Why Exactly Is A Saudi Arabian Airliner At Tel Aviv Ben Gurion Airport?

Illustration for article titled Why Exactly Is A Saudi Arabian Airliner At Tel Aviv Ben Gurion Airport?

In what is an unbelievably rare, if not unprecedented occasion, a Saudi Airlines Airbus A330 landed at Israel’s Ben Gurion Airport today for technical reasons. The aircraft was empty, on a return trip from Brussels and it remains unclear if the stop was actually planned or part of an in-flight emergency.


The Airbus is said to be leased from a European company, and as such, it may have actually landed at Ben Gurion International for planned maintenance, which some reports say IAI’s Badek division may have a service contract for.


Regardless of exactly what the circumstances were, the presence of a Saudi airliner on the tarmac in Tel Aviv was a strange sight for many. Israel has no formal diplomatic ties with Saudi Arabia and no direct flights, or even indirect flights, between the two countries exist. Royal Jordanian and Turkish Airlines are the only Middle Eastern Islamic countries that have airlines operating from Israeli airports.

Still, the old adage “the enemy of my enemy is my friend” has never been more relevant than in the Middle East today. Iran’s growing influence in the region, along with the reality of a nuclear armed Iran setting in with many of the Sunni Arab Gulf States, have made Israel’s strategic priorities eerily in-line with those of The Kingdom.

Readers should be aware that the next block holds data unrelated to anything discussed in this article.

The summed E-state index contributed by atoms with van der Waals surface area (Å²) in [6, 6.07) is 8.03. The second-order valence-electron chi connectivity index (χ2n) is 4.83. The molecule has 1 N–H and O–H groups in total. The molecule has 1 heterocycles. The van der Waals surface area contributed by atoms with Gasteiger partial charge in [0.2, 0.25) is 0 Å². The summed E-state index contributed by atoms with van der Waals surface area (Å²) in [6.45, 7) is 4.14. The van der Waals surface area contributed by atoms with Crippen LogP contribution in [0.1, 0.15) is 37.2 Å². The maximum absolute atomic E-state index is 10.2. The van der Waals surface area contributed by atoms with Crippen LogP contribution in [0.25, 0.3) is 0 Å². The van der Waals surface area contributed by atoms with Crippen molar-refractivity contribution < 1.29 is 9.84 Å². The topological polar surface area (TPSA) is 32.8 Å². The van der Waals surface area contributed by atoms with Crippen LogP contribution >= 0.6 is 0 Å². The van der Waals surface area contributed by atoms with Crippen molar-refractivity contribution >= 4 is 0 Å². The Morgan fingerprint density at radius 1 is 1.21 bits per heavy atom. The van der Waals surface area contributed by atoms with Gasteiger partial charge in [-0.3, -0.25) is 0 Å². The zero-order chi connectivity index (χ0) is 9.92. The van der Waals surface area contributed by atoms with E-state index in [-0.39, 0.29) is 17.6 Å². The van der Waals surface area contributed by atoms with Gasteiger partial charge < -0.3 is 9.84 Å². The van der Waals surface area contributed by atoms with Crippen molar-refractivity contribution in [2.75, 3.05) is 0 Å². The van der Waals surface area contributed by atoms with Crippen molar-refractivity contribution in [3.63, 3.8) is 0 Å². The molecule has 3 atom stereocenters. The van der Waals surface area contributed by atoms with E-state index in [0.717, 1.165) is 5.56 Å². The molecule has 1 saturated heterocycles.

For about a decade now, reports have come and gone about secret Israeli-Saudi and Arab Gulf State dealings, with some reports even stating that Israeli military aircraft have been spotted operating from Saudi’s remote super bases. If Israel were to attack Iran in an attempt to slow its nuclear program (Israel does not have the air power capability to neuter it entirely), Saudi overflight permission, and even use of its bases, would be a huge coup in making such a strike possible while also shortening the campaign’s duration and lowering its inherent risks.


This all points to one question: is the Saudi A330’s presence on Israeli ground just a fluke or another sign of the changing times in the Middle East?


Tyler Rogoway is a defense journalist and photographer who maintains the website Foxtrot Alpha for Jalopnik.com You can reach Tyler with story ideas or direct comments regarding this or any other defense topic via the email address Tyler@Jalopnik.com

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Max Finkel

I love that this tweet ended up here. It was a real surprise to see earlier today. What I’m interested in is how the Saudis are gonna spin this one in their media.

Also, I think it is worth pointing out, for sensitivity and accuracy’s sake, that Turkish is not an Arab-owned and operated airline, but a Turkish one. The relations there are complex and not quite so easy to box into the Arab-Israeli dynamic, despite the fact that Tukish rhetoric has gotten increasingly hostile in the past half a decade or so.